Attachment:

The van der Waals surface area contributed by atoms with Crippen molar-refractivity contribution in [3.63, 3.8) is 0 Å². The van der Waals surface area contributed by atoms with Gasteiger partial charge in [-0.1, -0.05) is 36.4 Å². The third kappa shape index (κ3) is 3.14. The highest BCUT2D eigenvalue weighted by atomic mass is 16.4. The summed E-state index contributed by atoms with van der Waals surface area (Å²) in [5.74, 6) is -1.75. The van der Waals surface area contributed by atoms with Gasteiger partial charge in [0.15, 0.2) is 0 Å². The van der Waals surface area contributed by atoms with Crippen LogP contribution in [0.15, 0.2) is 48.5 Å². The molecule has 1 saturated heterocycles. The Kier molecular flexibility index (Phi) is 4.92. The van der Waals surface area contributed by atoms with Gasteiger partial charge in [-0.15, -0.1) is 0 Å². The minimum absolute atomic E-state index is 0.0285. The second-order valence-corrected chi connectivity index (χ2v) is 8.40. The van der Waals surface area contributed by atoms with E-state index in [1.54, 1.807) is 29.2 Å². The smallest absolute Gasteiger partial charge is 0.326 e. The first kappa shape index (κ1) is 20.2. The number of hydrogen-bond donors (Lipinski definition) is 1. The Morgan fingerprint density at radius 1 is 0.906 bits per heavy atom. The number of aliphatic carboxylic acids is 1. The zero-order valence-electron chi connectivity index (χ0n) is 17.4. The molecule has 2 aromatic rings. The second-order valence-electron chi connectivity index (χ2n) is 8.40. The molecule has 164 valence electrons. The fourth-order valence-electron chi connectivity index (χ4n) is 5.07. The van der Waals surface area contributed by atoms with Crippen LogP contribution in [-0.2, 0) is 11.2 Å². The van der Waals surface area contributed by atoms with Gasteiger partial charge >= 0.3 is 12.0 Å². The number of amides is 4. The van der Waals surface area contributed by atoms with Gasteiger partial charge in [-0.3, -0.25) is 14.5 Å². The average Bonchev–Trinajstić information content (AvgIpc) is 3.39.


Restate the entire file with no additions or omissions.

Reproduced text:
The van der Waals surface area contributed by atoms with Crippen molar-refractivity contribution in [3.63, 3.8) is 0 Å². The van der Waals surface area contributed by atoms with Gasteiger partial charge in [-0.1, -0.05) is 36.4 Å². The third kappa shape index (κ3) is 3.14. The highest BCUT2D eigenvalue weighted by atomic mass is 16.4. The summed E-state index contributed by atoms with van der Waals surface area (Å²) in [5.74, 6) is -1.75. The van der Waals surface area contributed by atoms with Gasteiger partial charge in [0.15, 0.2) is 0 Å². The van der Waals surface area contributed by atoms with Crippen LogP contribution in [0.15, 0.2) is 48.5 Å². The molecule has 1 saturated heterocycles. The Kier molecular flexibility index (Phi) is 4.92. The van der Waals surface area contributed by atoms with Gasteiger partial charge in [-0.15, -0.1) is 0 Å². The minimum absolute atomic E-state index is 0.0285. The second-order valence-corrected chi connectivity index (χ2v) is 8.40. The van der Waals surface area contributed by atoms with E-state index in [1.54, 1.807) is 29.2 Å². The smallest absolute Gasteiger partial charge is 0.326 e. The first kappa shape index (κ1) is 20.2. The number of hydrogen-bond donors (Lipinski definition) is 1. The Morgan fingerprint density at radius 1 is 0.906 bits per heavy atom. The number of aliphatic carboxylic acids is 1. The zero-order valence-electron chi connectivity index (χ0n) is 17.4. The molecule has 2 aromatic rings. The second-order valence-electron chi connectivity index (χ2n) is 8.40. The molecule has 164 valence electrons. The fourth-order valence-electron chi connectivity index (χ4n) is 5.07. The van der Waals surface area contributed by atoms with Crippen LogP contribution in [-0.2, 0) is 11.2 Å². The van der Waals surface area contributed by atoms with Gasteiger partial charge >= 0.3 is 12.0 Å². The number of amides is 4. The van der Waals surface area contributed by atoms with Gasteiger partial charge in [-0.3, -0.25) is 14.5 Å². The average Bonchev–Trinajstić information content (AvgIpc) is 3.39.